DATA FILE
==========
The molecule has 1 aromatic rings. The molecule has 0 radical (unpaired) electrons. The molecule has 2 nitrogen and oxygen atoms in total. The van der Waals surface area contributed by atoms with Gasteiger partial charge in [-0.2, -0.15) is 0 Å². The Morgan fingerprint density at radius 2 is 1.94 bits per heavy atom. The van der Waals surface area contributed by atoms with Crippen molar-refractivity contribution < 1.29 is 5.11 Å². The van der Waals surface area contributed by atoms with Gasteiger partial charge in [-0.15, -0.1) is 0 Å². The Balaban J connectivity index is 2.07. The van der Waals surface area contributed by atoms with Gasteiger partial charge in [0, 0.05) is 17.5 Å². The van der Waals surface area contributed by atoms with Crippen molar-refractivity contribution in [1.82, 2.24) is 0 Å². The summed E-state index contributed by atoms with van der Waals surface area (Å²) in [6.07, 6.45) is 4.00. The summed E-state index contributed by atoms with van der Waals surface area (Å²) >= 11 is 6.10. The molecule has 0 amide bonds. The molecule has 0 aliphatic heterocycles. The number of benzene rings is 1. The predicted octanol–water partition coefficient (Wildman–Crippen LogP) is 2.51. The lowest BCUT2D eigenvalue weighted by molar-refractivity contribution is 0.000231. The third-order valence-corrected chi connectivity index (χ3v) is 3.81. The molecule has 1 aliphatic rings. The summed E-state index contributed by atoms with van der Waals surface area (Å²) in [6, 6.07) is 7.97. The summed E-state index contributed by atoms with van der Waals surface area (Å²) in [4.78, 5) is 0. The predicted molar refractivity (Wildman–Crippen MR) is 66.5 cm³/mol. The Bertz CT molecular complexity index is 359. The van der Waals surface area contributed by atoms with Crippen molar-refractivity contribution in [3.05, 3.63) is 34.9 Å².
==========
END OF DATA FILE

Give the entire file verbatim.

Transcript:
The molecule has 1 aromatic rings. The molecule has 0 radical (unpaired) electrons. The molecule has 2 nitrogen and oxygen atoms in total. The van der Waals surface area contributed by atoms with Gasteiger partial charge in [-0.2, -0.15) is 0 Å². The Morgan fingerprint density at radius 2 is 1.94 bits per heavy atom. The van der Waals surface area contributed by atoms with Crippen molar-refractivity contribution < 1.29 is 5.11 Å². The van der Waals surface area contributed by atoms with Gasteiger partial charge in [-0.15, -0.1) is 0 Å². The Balaban J connectivity index is 2.07. The van der Waals surface area contributed by atoms with Gasteiger partial charge in [0, 0.05) is 17.5 Å². The van der Waals surface area contributed by atoms with Crippen molar-refractivity contribution in [1.82, 2.24) is 0 Å². The summed E-state index contributed by atoms with van der Waals surface area (Å²) in [6.07, 6.45) is 4.00. The summed E-state index contributed by atoms with van der Waals surface area (Å²) >= 11 is 6.10. The molecule has 0 amide bonds. The molecule has 0 aliphatic heterocycles. The number of benzene rings is 1. The predicted octanol–water partition coefficient (Wildman–Crippen LogP) is 2.51. The lowest BCUT2D eigenvalue weighted by molar-refractivity contribution is 0.000231. The third-order valence-corrected chi connectivity index (χ3v) is 3.81. The molecule has 1 aliphatic rings. The summed E-state index contributed by atoms with van der Waals surface area (Å²) in [6, 6.07) is 7.97. The summed E-state index contributed by atoms with van der Waals surface area (Å²) in [4.78, 5) is 0. The predicted molar refractivity (Wildman–Crippen MR) is 66.5 cm³/mol. The Bertz CT molecular complexity index is 359. The van der Waals surface area contributed by atoms with Crippen molar-refractivity contribution in [3.05, 3.63) is 34.9 Å².